“Many people who have received calls recently said that their recent experience was very different from previous instances and it was a much more intense experience,” Liao said. “For example, the limit on how much ammunition is available for each training session is gone. Now it’s as much as you need and you also needed to become more familiar with basic lower-level skills and tactics in the field. All of this is very good, even if it doesn’t necessarily result in actual combat strength. “
Taiwan has spent more than three decades under martial law, and the excesses of military rule have made many people suspicious of the armed forces [File: Ritchie B Tongo/EPA]The toughest sale, however, could be a proposal by the Department of Defense to extend conscription exam courses from about seven days every two years to 14 days a year in 2022, though salaries will also rise across the board. It will also seek to learn from others – a delegation is expected to travel to Israel this year to examine the organization of its reserves and the country’s rapid mobilization system.
However, experts say more is needed, from more funding to reorganizing the way reserves are drawn. They switch to reserve units as opposed to individuals to improve group morale and cohesion.
A change, which many experts agree, is necessary but unlikely to see Taiwan deliver on its promise to become a volunteer military.
While many are wary of signing up because of the historic legacy of martial law, the island faces a more difficult problem – its population is shrinking.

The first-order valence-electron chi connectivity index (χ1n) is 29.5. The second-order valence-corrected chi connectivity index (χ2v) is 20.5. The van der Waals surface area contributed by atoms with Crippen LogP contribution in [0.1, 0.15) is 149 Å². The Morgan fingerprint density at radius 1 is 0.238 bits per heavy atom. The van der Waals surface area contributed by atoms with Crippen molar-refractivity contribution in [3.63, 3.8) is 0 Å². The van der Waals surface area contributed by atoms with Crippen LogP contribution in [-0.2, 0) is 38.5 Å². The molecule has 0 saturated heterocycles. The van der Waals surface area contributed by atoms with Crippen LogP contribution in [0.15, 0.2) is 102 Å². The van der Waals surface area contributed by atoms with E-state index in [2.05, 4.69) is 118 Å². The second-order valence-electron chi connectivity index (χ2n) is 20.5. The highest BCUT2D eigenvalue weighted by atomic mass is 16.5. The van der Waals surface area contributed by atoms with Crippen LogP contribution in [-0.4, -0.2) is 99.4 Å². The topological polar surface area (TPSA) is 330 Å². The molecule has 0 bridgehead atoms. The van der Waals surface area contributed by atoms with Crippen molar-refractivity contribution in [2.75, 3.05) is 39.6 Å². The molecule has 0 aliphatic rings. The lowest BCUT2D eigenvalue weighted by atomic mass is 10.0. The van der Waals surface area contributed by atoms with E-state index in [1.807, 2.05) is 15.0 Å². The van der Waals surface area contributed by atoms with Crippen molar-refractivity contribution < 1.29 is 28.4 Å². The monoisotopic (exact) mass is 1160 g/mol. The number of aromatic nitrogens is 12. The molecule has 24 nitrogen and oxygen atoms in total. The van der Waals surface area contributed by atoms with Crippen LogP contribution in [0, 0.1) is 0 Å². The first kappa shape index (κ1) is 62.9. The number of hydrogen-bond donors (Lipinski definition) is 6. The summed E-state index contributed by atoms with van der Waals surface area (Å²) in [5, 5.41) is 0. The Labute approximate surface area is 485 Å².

The government has turned to women to fill the void, although Taiwan still lags behind countries like Singapore and Israel after a review of its military by the RAND Corporation. Conscription for women was also made public in public opinion polls.
For the time being, patriotism remains the main driving force behind recruitment.
“If there is a serious military crisis, it could increase the popularity of the Taiwanese armed forces in a hurry. The Air Force is already getting a lot of positive press these days as it frequently intercepts Chinese military aircraft, ”Templeman said.
“The most important thing, however, is to make basic training more systematic and relevant to actual war battles. Conscription is very unpopular because most of the people who have gone through it see it as a complete waste of time: many apprentices don’t even learn how to fire a gun. Paradoxically, if basic training is revised and intensified in an attempt to create functioning reserves at the unit level, it could paradoxically help, ”he said.